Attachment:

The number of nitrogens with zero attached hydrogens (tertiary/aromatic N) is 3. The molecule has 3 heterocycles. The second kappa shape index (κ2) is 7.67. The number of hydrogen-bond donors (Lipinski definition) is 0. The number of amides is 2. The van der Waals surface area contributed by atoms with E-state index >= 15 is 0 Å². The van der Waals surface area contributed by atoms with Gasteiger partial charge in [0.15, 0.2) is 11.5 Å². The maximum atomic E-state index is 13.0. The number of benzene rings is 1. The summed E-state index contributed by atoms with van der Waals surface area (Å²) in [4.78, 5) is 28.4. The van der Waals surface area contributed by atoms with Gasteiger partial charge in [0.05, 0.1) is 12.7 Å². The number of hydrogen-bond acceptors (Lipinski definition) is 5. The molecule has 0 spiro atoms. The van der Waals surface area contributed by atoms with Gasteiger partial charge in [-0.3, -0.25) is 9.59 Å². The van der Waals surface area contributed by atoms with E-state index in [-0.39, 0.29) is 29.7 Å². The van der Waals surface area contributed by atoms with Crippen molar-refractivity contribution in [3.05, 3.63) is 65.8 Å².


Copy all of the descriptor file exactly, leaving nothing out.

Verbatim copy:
The number of nitrogens with zero attached hydrogens (tertiary/aromatic N) is 3. The molecule has 3 heterocycles. The second kappa shape index (κ2) is 7.67. The number of hydrogen-bond donors (Lipinski definition) is 0. The number of amides is 2. The van der Waals surface area contributed by atoms with E-state index >= 15 is 0 Å². The van der Waals surface area contributed by atoms with Gasteiger partial charge in [0.15, 0.2) is 11.5 Å². The maximum atomic E-state index is 13.0. The number of benzene rings is 1. The summed E-state index contributed by atoms with van der Waals surface area (Å²) in [4.78, 5) is 28.4. The van der Waals surface area contributed by atoms with Gasteiger partial charge in [0.05, 0.1) is 12.7 Å². The number of hydrogen-bond acceptors (Lipinski definition) is 5. The molecule has 0 spiro atoms. The van der Waals surface area contributed by atoms with Gasteiger partial charge in [-0.3, -0.25) is 9.59 Å². The van der Waals surface area contributed by atoms with E-state index in [-0.39, 0.29) is 29.7 Å². The van der Waals surface area contributed by atoms with Crippen molar-refractivity contribution in [3.05, 3.63) is 65.8 Å².